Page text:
Migrant minors alleged unsanitary conditions, abuse at Yuma border station




    An aerial view of a U.S. Customs and Border Protection tent facility in Yuma, Ariz., that will house families and unaccompanied minors for between 24 and 72 hours. Photo by Jerry Glaser | U.S. Customs and Border Protection

    Migrant minors who were detained at a U.S. Border Patrol station in Yuma have alleged mistreatment and sexual assault, according to records obtained by NBC News.

    Migrants claimed that agents took away their floor mats in retaliation for complaining about water and food quality, and were held in overcrowded and unsanitary conditions.  In one case, a teenage girl reported she was sexually assaulted when an agent groped her body while patting her down. 

    “Minor reports officer asked her to lift her shirt up to bra line and then he put his hands inside her bra and touched her breast,” according to one report detailing the alleged sexual assault incident. “Minor reported officer then asked her to spread her legs and arms and patted her down in a way that made her feel uncomfortable as she felt he groped her body, her breast and private parts as well.” 

    A spokesperson for U.S. Customs and Border Protection told NBC News the allegation of sexual abuse is already under investigation by the U.S. Department of Homeland Security’s Office of Inspector General. 

    The accounts disclosed by NBC News are based on “significant incident reports” from the U.S. Department of Health and Human Services. 

    After processing at the border, all children who arrive in the country alone or are separated from their parents or other relatives are transferred to the custody of HHS’s Office of Refugee Resettlement. 

    As of June 10, the Department of Homeland Security had referred more than 52,000 migrant minors to HHS custody since October.

    Once in HHS custody, all children are assessed through an intake process, which includes interviews to determine their physical and mental well-being and a medical exam.

    NBC News reviewed 30 significant incident reports it obtained, which were prepared between April 10 and June 12. All were related to the Yuma border station. According to HHS, “significant incidents” that require reporting include verbal threats by one minor against another, physical altercations or allegations of sexual abuse.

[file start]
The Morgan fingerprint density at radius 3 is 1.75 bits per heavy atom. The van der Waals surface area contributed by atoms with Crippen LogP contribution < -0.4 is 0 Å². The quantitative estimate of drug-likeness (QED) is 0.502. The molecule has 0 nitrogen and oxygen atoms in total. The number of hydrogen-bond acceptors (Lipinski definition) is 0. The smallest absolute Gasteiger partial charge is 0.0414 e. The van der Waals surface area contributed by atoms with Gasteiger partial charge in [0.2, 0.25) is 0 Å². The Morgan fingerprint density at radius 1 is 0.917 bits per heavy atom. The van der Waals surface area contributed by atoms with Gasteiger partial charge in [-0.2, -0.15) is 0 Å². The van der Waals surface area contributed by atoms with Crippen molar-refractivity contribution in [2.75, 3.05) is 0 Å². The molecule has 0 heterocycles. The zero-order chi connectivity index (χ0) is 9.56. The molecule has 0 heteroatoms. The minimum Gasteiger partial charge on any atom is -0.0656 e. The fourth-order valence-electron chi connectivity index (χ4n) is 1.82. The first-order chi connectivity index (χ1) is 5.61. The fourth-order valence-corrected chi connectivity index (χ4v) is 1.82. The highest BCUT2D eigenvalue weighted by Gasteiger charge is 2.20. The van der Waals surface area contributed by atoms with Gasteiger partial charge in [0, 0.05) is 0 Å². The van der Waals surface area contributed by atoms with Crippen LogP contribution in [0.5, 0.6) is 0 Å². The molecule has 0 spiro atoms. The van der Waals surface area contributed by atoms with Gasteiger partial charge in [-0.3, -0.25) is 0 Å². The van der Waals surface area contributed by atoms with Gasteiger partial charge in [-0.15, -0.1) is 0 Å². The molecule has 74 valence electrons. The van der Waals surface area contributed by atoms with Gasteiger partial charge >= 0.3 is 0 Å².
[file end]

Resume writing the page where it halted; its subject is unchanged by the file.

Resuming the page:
“(Minors) reported being denied a phone call, not being offered a shower, sleeping on concrete or outside with only a Mylar blanket, and feeling hungry before their 9 p.m. dinnertime,” the NBC News article said. One boy reported he had to sleep with clothes still wet from crossing the border, and another reported he wore soiled underwear for 10 days because he was afraid to ask for clean ones. 

    The NBC News report also documented verbal abuse by border agents. 

    “A 17-year-old boy from Honduras said officers would scold detained children when they would get close to a window, and would sometimes call them ‘puto,’ an offensive term in Spanish, while they were giving orders,” the article reports. 

    Between October and June, border authorities arrested 6,652 minors in the Yuma area who traveled unaccompanied to the U.S., a 50-percent increase from that period in the past fiscal year. 

    U.S. Customs and Border Patrol recently opened a 500-bed tent facility for migrant families and minors in Yuma. 

    The incidents NBC News exposed add to recent revelations from migrant advocates and government inspectors that migrant adults, teens and children are held in dangerous and precarious conditions at border facilities. 

    Laura Gómez
    Reporter Laura Gómez Rodriguez covers state politics and immigration for the Arizona Mirror. She worked for The Arizona Republic and La Voz Arizona for four years, covering city government, economic development, immigration, politics and trade. In 2017, Laura traveled the length of the U.S.-Mexico border for “The Wall,” the Pulitzer Prize-winning project produced by The Arizona Republic and USA Today Network. She was named Best Investigative Reporter by Phoenix Magazine in its 2018 newspaper category and has been honored by the Arizona Press Club for Spanish-language news and feature reporting. She is a native of Bogotá, Colombia and lived in Puerto Rico and Boston before moving to Phoenix in 2014. Catch her researching travel deals, feasting on mariscos or playing soccer.

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